What will aid in digestion of starchy vegetables and fruits?

Answered on August 19, 2014
Created August 09, 2012 at 9:24 PM

I'll try to make everything easy to understand, but bare with me...

I'm having problems with my digestion as a 16 year old kid(which is likely causing my acne); specifically with starchy vegetables and fruits. I am Paleo about half a year and while I feel better health-wise, I still have problems with acne.

I did an experiment removing starches and fruits from my diet about a month ago and my skin condition improved a lot and so did my bloating and gassiness. I get around 50-100g of carbs everyday through vegetables and just recently tried to incorporate carrots into my diet to increase variety. Unfortunately the gassiness came back but not much change in my skin yet.. knock on wood :S

I'm assuming that my acne problems are being caused by my gut health and am looking for some ways to improve it. After every meal I feel bloated and get slight hiccuping sometimes followed by a slight burning sensation(acid reflux)? I try to avoid drinking an hour before and after eating but when I do drink an hour later, the hiccuping comes back for a little.

I am looking to try a probiotic, but something dairy free because I have a strong intolerance to it. If anyone would recommend one it would be greatly appreciated. I also want to try Now SuperEnzymes(unless someone dissuades me from it) and see if that has any effect.

I tried making my own water kefir but I gave up on it since the taste to me was unbearable and I'm not usually one to complain. Maybe I did it wrong, but the sugar content makes me weary anyway. I'm going to try and find unpasteurized sauerkraut in my local Whole Foods and if I do I'll eat it everyday since I LOVE the stuff.

Supplements I take daily(if needed I can post exact amounts): D3 Magnesium Zinc Cod Liver Oil

Any advice is greatly appreciated :)

2 more somewhat relevant questions..

1) Is there any tests that I can have done to help me pinpoint the cause of my acne/digestive issues?

2)Does anyone know if tretinoin(retin-a) continues working for a while after stopping use? I decided to just go cold turkey and stop putting the stuff on my face and my face looks better after a few days if anything but I'm not sure if it's just because the stuff is still in my skin.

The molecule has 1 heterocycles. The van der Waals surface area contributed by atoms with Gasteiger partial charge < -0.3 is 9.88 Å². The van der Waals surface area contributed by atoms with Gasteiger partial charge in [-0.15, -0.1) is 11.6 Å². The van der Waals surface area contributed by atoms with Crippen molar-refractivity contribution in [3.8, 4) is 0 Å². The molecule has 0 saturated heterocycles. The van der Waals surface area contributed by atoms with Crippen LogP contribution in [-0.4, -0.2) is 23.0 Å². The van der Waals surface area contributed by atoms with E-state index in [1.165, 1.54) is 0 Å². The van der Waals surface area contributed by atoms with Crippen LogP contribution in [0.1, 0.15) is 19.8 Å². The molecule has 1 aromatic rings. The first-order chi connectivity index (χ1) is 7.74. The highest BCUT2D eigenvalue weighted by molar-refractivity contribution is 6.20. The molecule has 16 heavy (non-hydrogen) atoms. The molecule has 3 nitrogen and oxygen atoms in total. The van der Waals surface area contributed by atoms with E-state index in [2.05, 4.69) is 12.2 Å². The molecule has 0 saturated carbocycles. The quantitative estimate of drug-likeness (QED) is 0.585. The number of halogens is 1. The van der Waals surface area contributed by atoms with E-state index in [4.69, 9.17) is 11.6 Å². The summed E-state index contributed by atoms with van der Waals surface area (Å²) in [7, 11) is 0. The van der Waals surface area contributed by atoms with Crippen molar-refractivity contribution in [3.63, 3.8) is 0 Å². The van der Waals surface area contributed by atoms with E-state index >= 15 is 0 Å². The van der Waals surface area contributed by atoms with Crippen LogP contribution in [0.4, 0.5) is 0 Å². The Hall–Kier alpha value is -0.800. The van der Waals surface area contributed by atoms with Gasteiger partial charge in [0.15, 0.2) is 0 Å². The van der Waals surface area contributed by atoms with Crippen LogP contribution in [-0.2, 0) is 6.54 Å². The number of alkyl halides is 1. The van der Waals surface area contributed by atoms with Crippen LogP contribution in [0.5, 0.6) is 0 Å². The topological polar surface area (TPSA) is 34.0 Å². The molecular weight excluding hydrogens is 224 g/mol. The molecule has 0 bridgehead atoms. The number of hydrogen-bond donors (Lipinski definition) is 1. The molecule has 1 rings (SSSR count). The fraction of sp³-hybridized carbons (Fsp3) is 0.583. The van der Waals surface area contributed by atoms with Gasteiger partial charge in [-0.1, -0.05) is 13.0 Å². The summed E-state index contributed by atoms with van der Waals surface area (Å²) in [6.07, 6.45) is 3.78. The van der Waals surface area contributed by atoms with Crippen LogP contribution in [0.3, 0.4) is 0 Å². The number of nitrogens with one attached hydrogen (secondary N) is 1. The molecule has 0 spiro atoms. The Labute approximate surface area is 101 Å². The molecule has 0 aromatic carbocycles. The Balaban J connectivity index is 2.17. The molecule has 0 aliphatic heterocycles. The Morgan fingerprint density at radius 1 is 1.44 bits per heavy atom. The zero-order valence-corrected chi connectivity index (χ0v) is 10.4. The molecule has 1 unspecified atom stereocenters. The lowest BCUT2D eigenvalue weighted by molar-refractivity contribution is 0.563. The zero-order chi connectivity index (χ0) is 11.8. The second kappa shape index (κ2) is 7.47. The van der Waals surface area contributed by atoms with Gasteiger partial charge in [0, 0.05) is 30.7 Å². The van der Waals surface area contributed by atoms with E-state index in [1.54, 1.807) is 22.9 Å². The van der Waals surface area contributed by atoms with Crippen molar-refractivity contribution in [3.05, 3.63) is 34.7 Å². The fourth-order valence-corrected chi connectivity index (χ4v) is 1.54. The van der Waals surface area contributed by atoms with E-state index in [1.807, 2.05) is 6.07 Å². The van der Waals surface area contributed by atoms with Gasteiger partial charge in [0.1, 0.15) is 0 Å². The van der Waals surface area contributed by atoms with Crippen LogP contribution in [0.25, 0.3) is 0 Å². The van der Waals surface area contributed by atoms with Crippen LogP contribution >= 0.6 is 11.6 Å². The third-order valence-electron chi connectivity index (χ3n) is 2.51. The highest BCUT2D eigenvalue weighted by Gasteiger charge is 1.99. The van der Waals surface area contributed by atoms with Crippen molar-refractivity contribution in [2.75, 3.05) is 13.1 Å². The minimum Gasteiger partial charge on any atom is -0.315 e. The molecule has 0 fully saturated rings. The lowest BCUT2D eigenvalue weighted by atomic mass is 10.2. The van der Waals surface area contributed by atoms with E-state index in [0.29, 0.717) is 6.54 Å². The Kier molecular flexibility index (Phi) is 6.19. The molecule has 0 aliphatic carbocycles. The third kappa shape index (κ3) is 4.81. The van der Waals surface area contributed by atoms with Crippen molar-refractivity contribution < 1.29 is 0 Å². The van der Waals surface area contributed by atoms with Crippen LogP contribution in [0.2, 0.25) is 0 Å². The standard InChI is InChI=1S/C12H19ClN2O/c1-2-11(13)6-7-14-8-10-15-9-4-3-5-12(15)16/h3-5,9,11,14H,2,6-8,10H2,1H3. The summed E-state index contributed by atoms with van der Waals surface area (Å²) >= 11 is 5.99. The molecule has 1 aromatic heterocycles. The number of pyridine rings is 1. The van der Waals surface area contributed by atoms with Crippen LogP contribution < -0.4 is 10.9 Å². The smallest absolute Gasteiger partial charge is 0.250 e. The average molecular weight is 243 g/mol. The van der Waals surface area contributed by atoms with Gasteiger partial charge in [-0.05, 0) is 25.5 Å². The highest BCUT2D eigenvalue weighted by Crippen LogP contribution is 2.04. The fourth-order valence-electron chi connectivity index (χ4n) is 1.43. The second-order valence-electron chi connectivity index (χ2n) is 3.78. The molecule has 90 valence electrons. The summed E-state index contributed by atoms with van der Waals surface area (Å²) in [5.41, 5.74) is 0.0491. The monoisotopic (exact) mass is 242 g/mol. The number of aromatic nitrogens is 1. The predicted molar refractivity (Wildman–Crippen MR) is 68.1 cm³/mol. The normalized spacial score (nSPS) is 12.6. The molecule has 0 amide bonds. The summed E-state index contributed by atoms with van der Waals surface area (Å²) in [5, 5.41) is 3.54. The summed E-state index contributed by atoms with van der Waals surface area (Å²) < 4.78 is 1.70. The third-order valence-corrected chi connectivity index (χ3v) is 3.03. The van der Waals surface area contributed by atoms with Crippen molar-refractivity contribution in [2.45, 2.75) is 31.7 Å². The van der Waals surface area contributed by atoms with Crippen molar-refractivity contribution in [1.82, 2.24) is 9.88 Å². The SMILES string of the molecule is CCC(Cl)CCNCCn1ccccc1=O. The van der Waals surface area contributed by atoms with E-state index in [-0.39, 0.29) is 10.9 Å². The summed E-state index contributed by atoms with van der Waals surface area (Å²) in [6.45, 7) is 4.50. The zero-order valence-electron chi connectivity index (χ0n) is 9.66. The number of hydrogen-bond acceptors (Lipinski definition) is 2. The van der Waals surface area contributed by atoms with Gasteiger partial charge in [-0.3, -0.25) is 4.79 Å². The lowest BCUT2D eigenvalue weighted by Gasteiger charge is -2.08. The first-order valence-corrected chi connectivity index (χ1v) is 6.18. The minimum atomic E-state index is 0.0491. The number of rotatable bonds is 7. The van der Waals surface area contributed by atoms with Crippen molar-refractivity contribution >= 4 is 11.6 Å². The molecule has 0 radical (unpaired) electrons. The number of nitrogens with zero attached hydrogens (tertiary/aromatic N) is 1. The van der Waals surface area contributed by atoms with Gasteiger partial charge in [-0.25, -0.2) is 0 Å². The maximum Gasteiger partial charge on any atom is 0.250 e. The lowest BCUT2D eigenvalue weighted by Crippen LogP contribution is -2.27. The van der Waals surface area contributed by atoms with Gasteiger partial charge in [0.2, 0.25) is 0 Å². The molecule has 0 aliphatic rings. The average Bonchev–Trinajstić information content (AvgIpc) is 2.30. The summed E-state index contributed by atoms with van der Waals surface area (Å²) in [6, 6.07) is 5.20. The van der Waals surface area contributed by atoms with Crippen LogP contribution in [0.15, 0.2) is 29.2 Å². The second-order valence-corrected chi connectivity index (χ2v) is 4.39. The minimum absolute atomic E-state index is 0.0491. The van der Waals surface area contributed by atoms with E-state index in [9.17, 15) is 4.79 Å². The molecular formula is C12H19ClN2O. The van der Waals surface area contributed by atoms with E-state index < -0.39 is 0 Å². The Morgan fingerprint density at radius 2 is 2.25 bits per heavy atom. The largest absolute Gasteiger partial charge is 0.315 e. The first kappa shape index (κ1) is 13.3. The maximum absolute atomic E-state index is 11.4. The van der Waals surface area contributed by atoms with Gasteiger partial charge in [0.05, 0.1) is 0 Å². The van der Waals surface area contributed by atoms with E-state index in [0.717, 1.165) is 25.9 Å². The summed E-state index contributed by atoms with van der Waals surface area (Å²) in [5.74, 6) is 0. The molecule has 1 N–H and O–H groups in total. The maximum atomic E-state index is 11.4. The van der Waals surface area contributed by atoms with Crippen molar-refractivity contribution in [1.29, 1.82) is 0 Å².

If you read this, thanks for your patience and any advice you have :]



on August 10, 2012
at 07:28 AM

Agree. Never tried killing the bastards, but sounds like a good idea.



on August 10, 2012
at 07:26 AM

Try probiotics, but makes sure they are really alive! Some stuff when you buy them in a pill form is half dead already (if not all dead). Make sure to buy them from a refrigerated section. You know, the reason why you have lactose intolerance could be connected to altered gut flora. I cannot recommend any probiotics even though I am taking them in elephant doses now, sorry, but I bet you really really need them and also, once I have started taking them, I have seen a lot of my issues solved, including acne on the chin (leftover from my period).



on August 09, 2012
at 10:03 PM

I like Bubbie's kraut and dill pickles. Both have "good bugs" in them. According to the company, the pickles are raw and the kraut is heated, but not cooked and not pasteurized. It is the only kraut I can stand (and I love it so much I have to ration it), but I haven't ventured as far as making my own.

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5 Answers



on August 10, 2012
at 02:19 AM

You may find the information on the WAPF site helpful:


A strategy for dealing with acne begins with effective "bowel cleansing" and healthy bowel flora (the normal lacto-bacteria that live in our intestines). This has always been considered the cornerstone of every natural acne treatment.

Another area of importance is the inclusion of the proper fats in the diet (such as good quality butter and olive oil) and excluding the commercial vegetable oils and hydrogenated margarines and shortenings.


Severe acne is found in those with low levels of vitamin A in the blood. The standard conventional treatment for acne is Accutane, a synthetic form of vitamin A, but cod liver oil and other vitamin A-rich foods can work just as well, without the side effects, such as joint pain, hair loss, low energy, depression and aggressive behavior. Vitamin D is a major contributor in the process of skin cell metabolism and growth, which may explain why skin texture improves after a sunbath.